Unhealthy habits double metabolic syndrome risk for childhood cancer survivors

By failing to follow a heart-healthy lifestyle, 73% of adult survivors of childhood cancer more than doubled their risk of developing metabolic syndrome and related health problems, according to a new study.

Almost 32% of the 1,598 adult survivors of childhood cancer in the study had metabolic syndrome, an umbrella term for health risk factors like high blood pressure, abdominal obesity, elevated triglycerides, and other abnormalities that often occur together. Metabolic syndrome is associated with greater odds of developing heart disease, diabetes, stroke, and other potentially fatal health problems. This prevalence is similar to that among the general population (34%), yet only 22% of the study participants were older than 40 years, while 68% of the general population is older than 40 years.

Researchers reported in Cancer (2014; doi:10.1002/cncr.28670) that adult survivors of childhood cancer who failed to adopt a lifestyle that included regular exercise and a healthy diet were more than twice as likely to develop metabolic syndrome as survivors who did. The risk was 2.4 times higher in women and 2.2 times greater in men.

Lifestyle had a greater impact on the likelihood of developing metabolic syndrome than risk factors associated with childhood cancer treatment, including cranial irradiation.

“This is good news for the nation's growing population of adult survivors of childhood cancer,” said corresponding author Kirsten Ness, PhD, an associate member of the St. Jude Department of Epidemiology and Cancer Control in Memphis, Tennessee. “This suggests that if you maintain a healthy lifestyle by staying active and eating a diet that is low in fat, sugar, and salt, and rich in fruit and vegetables you should be able to influence whether or not you develop metabolic syndrome.”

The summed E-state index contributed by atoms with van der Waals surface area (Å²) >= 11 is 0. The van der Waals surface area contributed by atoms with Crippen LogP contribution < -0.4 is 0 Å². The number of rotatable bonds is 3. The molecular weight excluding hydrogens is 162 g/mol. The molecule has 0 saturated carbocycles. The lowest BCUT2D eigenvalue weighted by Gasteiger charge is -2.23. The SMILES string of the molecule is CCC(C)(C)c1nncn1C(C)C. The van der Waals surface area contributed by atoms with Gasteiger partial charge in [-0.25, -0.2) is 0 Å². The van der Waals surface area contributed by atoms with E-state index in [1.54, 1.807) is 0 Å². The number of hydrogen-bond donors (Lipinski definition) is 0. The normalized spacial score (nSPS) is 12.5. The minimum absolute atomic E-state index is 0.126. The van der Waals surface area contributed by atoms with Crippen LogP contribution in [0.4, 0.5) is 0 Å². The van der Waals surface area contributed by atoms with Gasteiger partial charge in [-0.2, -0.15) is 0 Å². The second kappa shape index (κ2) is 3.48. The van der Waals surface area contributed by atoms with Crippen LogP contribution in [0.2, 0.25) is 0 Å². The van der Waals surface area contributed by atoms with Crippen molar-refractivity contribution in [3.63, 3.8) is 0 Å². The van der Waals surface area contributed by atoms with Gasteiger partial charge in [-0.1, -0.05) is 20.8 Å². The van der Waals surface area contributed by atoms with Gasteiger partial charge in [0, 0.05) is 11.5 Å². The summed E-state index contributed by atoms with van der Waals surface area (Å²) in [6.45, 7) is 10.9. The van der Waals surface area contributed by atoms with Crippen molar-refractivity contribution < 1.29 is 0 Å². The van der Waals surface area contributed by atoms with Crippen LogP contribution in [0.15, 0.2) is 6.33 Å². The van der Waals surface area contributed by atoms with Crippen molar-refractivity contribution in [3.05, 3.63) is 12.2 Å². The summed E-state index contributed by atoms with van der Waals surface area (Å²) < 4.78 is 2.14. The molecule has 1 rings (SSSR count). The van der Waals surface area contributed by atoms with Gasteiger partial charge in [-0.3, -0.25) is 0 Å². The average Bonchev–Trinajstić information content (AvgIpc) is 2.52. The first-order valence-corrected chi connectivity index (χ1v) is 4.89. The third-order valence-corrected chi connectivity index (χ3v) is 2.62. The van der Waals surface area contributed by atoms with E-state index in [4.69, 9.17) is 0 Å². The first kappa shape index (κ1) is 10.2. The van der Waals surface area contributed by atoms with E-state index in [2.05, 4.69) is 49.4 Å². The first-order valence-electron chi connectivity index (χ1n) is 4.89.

The United States is home to more than 360,000 childhood cancer survivors. This study was the largest yet to evaluate how lifestyle impacts the risk of metabolic syndrome in a diverse group of pediatric cancer survivors. The participants were enrolled in the St. Jude Lifetime Cohort Study (St. Jude LIFE), which brings childhood cancer survivors treated at St. Jude back to the hospital for several days of health screenings and other tests. Participants are at least 18 years old and 10 years from their diagnosis. Survivors in this study ranged in age from 19 to 60 years old. Half were younger than 33 years.

Only 27% of study participants met at least 4 of 7 requirements for a healthy lifestyle that included maintaining a healthy weight, moderate intake of alcohol and red meat, being physically active, and eating a diet low in sodium and high in complex carbohydrates, fruits, and vegetables. About two-thirds of survivors in this study were overweight or obese, three-quarters reported eating less than five servings of fruits and vegetables daily, and more than half reported inadequate exercise or complex carbohydrates. In addition, 90% reported eating too much red meat and nearly 70% too much sodium.

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